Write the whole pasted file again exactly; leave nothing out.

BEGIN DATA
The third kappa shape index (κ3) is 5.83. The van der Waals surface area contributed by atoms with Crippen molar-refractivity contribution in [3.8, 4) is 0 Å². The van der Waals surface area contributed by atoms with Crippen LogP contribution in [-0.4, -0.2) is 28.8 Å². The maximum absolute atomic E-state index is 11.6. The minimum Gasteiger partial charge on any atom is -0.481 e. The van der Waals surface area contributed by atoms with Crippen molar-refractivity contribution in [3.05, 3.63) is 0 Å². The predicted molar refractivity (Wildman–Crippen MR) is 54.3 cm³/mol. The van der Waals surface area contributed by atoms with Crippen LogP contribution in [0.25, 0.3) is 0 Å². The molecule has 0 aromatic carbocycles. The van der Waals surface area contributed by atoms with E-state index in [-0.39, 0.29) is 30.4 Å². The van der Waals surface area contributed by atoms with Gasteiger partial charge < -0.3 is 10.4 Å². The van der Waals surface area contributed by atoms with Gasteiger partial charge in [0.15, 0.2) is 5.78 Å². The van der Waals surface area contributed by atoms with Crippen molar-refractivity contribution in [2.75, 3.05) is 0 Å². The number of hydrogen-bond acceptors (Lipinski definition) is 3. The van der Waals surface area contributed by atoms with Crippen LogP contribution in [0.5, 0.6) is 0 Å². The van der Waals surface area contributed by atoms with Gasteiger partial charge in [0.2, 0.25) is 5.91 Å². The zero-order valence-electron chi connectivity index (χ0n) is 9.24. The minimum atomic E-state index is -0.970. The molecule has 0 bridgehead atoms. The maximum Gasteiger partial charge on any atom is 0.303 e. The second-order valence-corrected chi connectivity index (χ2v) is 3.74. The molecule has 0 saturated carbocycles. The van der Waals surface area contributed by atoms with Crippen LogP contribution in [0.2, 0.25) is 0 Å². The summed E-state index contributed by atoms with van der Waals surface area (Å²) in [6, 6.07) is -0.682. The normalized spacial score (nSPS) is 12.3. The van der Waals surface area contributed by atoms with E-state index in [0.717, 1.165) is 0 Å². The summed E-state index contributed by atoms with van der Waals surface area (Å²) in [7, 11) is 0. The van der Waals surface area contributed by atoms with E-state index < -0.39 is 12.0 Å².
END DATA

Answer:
The third kappa shape index (κ3) is 5.83. The van der Waals surface area contributed by atoms with Crippen molar-refractivity contribution in [3.8, 4) is 0 Å². The van der Waals surface area contributed by atoms with Crippen LogP contribution in [-0.4, -0.2) is 28.8 Å². The maximum absolute atomic E-state index is 11.6. The minimum Gasteiger partial charge on any atom is -0.481 e. The van der Waals surface area contributed by atoms with Crippen molar-refractivity contribution in [3.05, 3.63) is 0 Å². The predicted molar refractivity (Wildman–Crippen MR) is 54.3 cm³/mol. The van der Waals surface area contributed by atoms with Crippen LogP contribution in [0.25, 0.3) is 0 Å². The molecule has 0 aromatic carbocycles. The van der Waals surface area contributed by atoms with E-state index in [-0.39, 0.29) is 30.4 Å². The van der Waals surface area contributed by atoms with Gasteiger partial charge < -0.3 is 10.4 Å². The van der Waals surface area contributed by atoms with Gasteiger partial charge in [0.15, 0.2) is 5.78 Å². The van der Waals surface area contributed by atoms with Crippen molar-refractivity contribution in [2.75, 3.05) is 0 Å². The number of hydrogen-bond acceptors (Lipinski definition) is 3. The van der Waals surface area contributed by atoms with Crippen LogP contribution in [0.5, 0.6) is 0 Å². The van der Waals surface area contributed by atoms with Gasteiger partial charge in [0.2, 0.25) is 5.91 Å². The zero-order valence-electron chi connectivity index (χ0n) is 9.24. The minimum atomic E-state index is -0.970. The molecule has 0 bridgehead atoms. The maximum Gasteiger partial charge on any atom is 0.303 e. The second-order valence-corrected chi connectivity index (χ2v) is 3.74. The molecule has 0 saturated carbocycles. The van der Waals surface area contributed by atoms with Crippen LogP contribution in [0.2, 0.25) is 0 Å². The summed E-state index contributed by atoms with van der Waals surface area (Å²) in [6, 6.07) is -0.682. The normalized spacial score (nSPS) is 12.3. The van der Waals surface area contributed by atoms with E-state index in [0.717, 1.165) is 0 Å². The summed E-state index contributed by atoms with van der Waals surface area (Å²) in [7, 11) is 0. The van der Waals surface area contributed by atoms with E-state index < -0.39 is 12.0 Å².